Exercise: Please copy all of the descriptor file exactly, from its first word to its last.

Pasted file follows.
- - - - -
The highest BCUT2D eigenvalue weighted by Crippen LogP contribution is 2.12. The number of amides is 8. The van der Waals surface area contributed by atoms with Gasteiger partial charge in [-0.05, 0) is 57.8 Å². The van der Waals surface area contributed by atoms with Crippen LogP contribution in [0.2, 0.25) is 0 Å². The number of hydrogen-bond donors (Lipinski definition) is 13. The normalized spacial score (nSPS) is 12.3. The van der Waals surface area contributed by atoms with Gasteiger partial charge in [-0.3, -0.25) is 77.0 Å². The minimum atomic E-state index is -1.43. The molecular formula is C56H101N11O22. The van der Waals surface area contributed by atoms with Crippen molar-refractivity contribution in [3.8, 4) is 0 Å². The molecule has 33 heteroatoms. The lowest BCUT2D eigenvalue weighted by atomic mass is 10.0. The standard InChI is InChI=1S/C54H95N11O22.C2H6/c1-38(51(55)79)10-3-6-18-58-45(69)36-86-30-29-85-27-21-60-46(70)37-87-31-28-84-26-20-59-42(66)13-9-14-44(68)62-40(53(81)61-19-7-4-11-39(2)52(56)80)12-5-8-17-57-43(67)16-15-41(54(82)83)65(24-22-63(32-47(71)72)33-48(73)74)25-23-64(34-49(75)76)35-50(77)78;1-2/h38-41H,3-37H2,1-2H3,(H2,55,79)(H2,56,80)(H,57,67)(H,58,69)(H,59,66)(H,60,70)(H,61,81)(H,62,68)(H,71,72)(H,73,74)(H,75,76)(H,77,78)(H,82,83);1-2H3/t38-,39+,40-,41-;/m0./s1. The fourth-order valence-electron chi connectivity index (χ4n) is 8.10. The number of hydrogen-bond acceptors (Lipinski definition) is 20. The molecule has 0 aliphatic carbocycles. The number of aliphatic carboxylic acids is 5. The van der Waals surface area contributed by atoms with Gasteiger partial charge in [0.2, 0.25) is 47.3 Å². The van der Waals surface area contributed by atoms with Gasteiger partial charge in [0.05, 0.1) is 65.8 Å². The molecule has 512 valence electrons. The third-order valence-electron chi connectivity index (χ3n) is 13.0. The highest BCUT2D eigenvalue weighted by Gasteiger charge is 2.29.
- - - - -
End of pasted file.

The highest BCUT2D eigenvalue weighted by Crippen LogP contribution is 2.12. The number of amides is 8. The van der Waals surface area contributed by atoms with Gasteiger partial charge in [-0.05, 0) is 57.8 Å². The van der Waals surface area contributed by atoms with Crippen LogP contribution in [0.2, 0.25) is 0 Å². The number of hydrogen-bond donors (Lipinski definition) is 13. The normalized spacial score (nSPS) is 12.3. The van der Waals surface area contributed by atoms with Gasteiger partial charge in [-0.3, -0.25) is 77.0 Å². The minimum atomic E-state index is -1.43. The molecular formula is C56H101N11O22. The van der Waals surface area contributed by atoms with Crippen molar-refractivity contribution in [3.8, 4) is 0 Å². The molecule has 33 heteroatoms. The lowest BCUT2D eigenvalue weighted by atomic mass is 10.0. The standard InChI is InChI=1S/C54H95N11O22.C2H6/c1-38(51(55)79)10-3-6-18-58-45(69)36-86-30-29-85-27-21-60-46(70)37-87-31-28-84-26-20-59-42(66)13-9-14-44(68)62-40(53(81)61-19-7-4-11-39(2)52(56)80)12-5-8-17-57-43(67)16-15-41(54(82)83)65(24-22-63(32-47(71)72)33-48(73)74)25-23-64(34-49(75)76)35-50(77)78;1-2/h38-41H,3-37H2,1-2H3,(H2,55,79)(H2,56,80)(H,57,67)(H,58,69)(H,59,66)(H,60,70)(H,61,81)(H,62,68)(H,71,72)(H,73,74)(H,75,76)(H,77,78)(H,82,83);1-2H3/t38-,39+,40-,41-;/m0./s1. The fourth-order valence-electron chi connectivity index (χ4n) is 8.10. The number of hydrogen-bond acceptors (Lipinski definition) is 20. The molecule has 0 aliphatic carbocycles. The number of aliphatic carboxylic acids is 5. The van der Waals surface area contributed by atoms with Gasteiger partial charge in [0.2, 0.25) is 47.3 Å². The van der Waals surface area contributed by atoms with Gasteiger partial charge in [0.05, 0.1) is 65.8 Å². The molecule has 512 valence electrons. The third-order valence-electron chi connectivity index (χ3n) is 13.0. The highest BCUT2D eigenvalue weighted by Gasteiger charge is 2.29.